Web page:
If this became the norm, I think it would drive a massive downstream benefit which would be to create a more dynamic, focused and intelligent early stage investment paradigm as investors in this ecosystem niche could really focus on funding two types of companies:

  • companies that have a plausible case to become successful but modestly sized businesses worth $10-40 million; and
  • companies that have a plausible case to become “VC fundable” where the goal is to exit in a series A or series B at $10-40 million

This would considerably improve both the availability but also the quality of early-stage capital as the risk / return dynamics would become much less random and the impact and velocity of the best investors in this space would increase considerably, providing more, cheaper and easier access to capital to entrepreneurs while at the same time providing a fantastic “farm-system” of talent and corporate development to later stage VC’s, perhaps even allowing (the best amongst) them to deploy their hundreds of millions or billions of capital efficiently as their ecological niche becomes better defined. I am absolutely convinced that this paradigm would create a much healthier, more vibrant capital market for innovation and disruption, improving returns for everyone in the ecosystem.

What I am not saying is that buying out seed investors would be appropriate in every situation.  Nor that all seed investors would always be happy to sell all or even part of any individual investment.  Nor that later stage investors should always look to buy out early stage investors.  What I am saying is that this discussion should always be a part of the financing tool-kit, this option should always be on the table, and dismissed only when and where it is objectively inappropriate.  Let’s get rid of the dogma and let markets work.  Liquidity:  not too much, not too little, let’s get it right!

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Re-inventing venture capital.

Recently there seems to have been a heightened level of existential discussion on the venture capital industry, its future and appropriate structure and objectives. Perhaps kicked off with Paul Kedrosky‘s report for the Kauffmann Foundation and taken up by people like Fred Wilson, Chris Dixon and others.

A few years ago, when I first started to take a close look at the venture capital industry, its structure and its business model, I must admit the first thing that leapt out at me was that it seemed just as settled in it’s status quo, comfortable in it’s received wisdom as the investment banking industry I had spent over 15 years navigating. Perhaps I shouldn’t have been surprised, however I couldn’t help but find it ironic that an industry ostensibly focused on finding and financing innovative technologies, business models and people, should itself seem so immune from these forces, almost to the point of being anachronistic.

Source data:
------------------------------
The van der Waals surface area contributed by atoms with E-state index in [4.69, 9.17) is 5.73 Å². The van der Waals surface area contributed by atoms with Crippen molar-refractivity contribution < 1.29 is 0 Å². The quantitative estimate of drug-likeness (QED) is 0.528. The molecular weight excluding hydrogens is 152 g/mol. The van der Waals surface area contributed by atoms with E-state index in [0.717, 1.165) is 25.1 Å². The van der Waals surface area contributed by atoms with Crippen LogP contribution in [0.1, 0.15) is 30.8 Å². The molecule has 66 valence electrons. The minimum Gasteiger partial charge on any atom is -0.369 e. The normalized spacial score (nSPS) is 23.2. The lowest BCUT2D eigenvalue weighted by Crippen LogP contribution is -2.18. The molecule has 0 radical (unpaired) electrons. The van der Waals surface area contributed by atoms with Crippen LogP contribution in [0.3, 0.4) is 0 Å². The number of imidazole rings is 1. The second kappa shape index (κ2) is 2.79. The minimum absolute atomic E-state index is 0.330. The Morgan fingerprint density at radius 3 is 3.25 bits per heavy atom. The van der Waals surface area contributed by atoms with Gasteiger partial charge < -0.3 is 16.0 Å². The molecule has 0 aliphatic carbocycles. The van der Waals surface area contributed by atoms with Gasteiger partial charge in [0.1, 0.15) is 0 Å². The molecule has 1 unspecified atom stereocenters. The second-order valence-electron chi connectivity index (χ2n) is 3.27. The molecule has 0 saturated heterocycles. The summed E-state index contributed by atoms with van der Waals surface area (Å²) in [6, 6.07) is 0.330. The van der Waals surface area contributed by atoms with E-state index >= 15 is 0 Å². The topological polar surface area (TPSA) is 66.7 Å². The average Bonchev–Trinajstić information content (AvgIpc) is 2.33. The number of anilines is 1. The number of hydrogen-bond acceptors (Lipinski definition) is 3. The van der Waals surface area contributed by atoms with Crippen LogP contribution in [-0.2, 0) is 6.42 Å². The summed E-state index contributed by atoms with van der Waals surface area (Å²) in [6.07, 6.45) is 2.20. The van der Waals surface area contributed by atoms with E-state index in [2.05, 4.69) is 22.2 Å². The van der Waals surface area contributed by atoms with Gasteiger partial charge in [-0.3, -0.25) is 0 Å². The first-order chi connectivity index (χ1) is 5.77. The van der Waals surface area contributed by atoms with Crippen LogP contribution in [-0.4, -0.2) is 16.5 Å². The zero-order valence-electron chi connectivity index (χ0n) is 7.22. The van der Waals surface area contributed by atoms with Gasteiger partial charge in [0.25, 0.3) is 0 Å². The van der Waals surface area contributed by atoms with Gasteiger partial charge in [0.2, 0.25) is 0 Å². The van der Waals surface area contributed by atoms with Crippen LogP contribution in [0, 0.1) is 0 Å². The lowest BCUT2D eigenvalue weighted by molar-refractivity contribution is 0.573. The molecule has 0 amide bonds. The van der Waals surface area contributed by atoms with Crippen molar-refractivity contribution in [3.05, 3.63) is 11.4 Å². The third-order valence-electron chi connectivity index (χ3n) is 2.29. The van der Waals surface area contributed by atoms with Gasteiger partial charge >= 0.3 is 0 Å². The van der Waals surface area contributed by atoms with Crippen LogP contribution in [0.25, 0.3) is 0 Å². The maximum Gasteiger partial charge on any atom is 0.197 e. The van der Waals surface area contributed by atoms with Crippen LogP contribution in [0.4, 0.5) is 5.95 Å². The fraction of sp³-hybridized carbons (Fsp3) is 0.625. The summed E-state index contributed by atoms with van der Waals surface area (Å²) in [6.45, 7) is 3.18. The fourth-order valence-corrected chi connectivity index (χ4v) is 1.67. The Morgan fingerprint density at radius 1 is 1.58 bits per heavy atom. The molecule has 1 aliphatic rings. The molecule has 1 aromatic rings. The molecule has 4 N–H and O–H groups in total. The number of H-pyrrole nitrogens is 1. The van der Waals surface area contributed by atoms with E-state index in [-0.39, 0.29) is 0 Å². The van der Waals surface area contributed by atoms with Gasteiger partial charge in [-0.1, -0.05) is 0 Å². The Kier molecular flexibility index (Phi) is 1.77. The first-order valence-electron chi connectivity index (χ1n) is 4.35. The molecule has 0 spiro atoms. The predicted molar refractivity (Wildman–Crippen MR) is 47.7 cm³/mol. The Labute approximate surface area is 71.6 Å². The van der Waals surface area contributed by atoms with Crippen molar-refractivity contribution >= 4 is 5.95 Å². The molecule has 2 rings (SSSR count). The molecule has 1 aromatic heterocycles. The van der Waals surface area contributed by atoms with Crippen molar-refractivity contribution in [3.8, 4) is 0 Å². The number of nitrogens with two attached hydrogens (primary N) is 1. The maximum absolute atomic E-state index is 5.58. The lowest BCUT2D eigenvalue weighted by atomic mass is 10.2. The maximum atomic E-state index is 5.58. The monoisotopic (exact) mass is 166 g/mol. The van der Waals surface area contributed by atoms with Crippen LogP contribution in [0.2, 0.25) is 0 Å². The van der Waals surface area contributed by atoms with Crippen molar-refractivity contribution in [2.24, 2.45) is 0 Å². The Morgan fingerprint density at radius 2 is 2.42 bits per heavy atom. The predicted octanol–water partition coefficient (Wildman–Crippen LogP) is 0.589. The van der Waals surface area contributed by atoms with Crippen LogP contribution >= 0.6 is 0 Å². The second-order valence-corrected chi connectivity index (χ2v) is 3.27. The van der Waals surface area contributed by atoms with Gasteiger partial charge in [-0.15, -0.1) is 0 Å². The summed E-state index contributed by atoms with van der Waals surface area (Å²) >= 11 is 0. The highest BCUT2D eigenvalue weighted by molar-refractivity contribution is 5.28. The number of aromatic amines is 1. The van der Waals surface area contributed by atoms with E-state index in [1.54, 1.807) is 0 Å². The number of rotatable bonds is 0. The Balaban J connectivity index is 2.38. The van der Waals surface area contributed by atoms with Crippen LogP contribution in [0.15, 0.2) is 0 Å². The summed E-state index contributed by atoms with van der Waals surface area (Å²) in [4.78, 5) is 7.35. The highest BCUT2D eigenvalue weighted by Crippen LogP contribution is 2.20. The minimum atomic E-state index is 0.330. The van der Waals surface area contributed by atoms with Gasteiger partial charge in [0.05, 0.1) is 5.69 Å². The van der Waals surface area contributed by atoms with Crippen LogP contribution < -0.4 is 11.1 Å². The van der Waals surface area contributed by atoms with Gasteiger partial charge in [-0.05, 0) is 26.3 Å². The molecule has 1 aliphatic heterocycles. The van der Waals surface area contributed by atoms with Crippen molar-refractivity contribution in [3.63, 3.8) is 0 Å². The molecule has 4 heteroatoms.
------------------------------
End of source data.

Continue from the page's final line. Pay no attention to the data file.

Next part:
And so I set out about educating myself as to why this was the case. Why was this just “the way things are done”? And unsurprisingly I found a couple good reasons buried in a mountain of inertia and vested interests buttressing the flimsiest of rationales. So answering my friend Max’s request for ideas, here are a few of my ideas on how to improve venture capital.

  1. Greater diversity of economic models: monocultures are naturally fragile – my point is that the GP/LP with 2 and 20 isn’t necessarily wrong or right, but it has weaknesses that would be mitigated by competition arising from a more diverse ecosystem of economic models and approaches.
  2. More emphasis on clear, well-defined sector expertise and specialization (both in terms of firms and people.) Clearly we are talking our own book here, but if don’t believe me, Marc Andreessen makes the point as well.
  3. More permanent equity and secondary markets (and less frequent fund raising.) The most profitable private equity and venture capital firms are the ones that are much better at raising capital than investing it. You get what you pay for. Change the structure and incentives and you’ll change the outcomes. Further, the best course of action for any given company should obviously not depend on their investors’ capital structure and yet under the current industry structure, the dynamics of your partners, venture firm and/or individual fund can and does often drive strategic decision making. It’s called the tail wagging the dog and it’s as sub-optimal as it sounds.
  4. Management fees at cost (not as a % of assets under management) and restricted equity as performance incentives. This one seems like a no-brainer: management fees have a minimum fixed component and generally are correlated with both the number of investments and the complexity of these investments. Typically there is some degree of positive correlation between these factors and assets under management but the implication (which underlies fixed % management fees) that it is mechanical and linear is completely wrong. You would think that investors (‘LPs’) would be 100% behind this innovation, and yet I have been surprised to find that many are at best ambivalent, and some actually hostile. The only reason I’ve been given for this attitude is having ‘certainty’ in terms of costs, although I think this is a total red herring: a cost-driven management fee would entail the venture capital firm getting their budget approved by their Board and given the relative simplicity of the business, would be relatively trivial to determine with a high degree of certainty, even over time.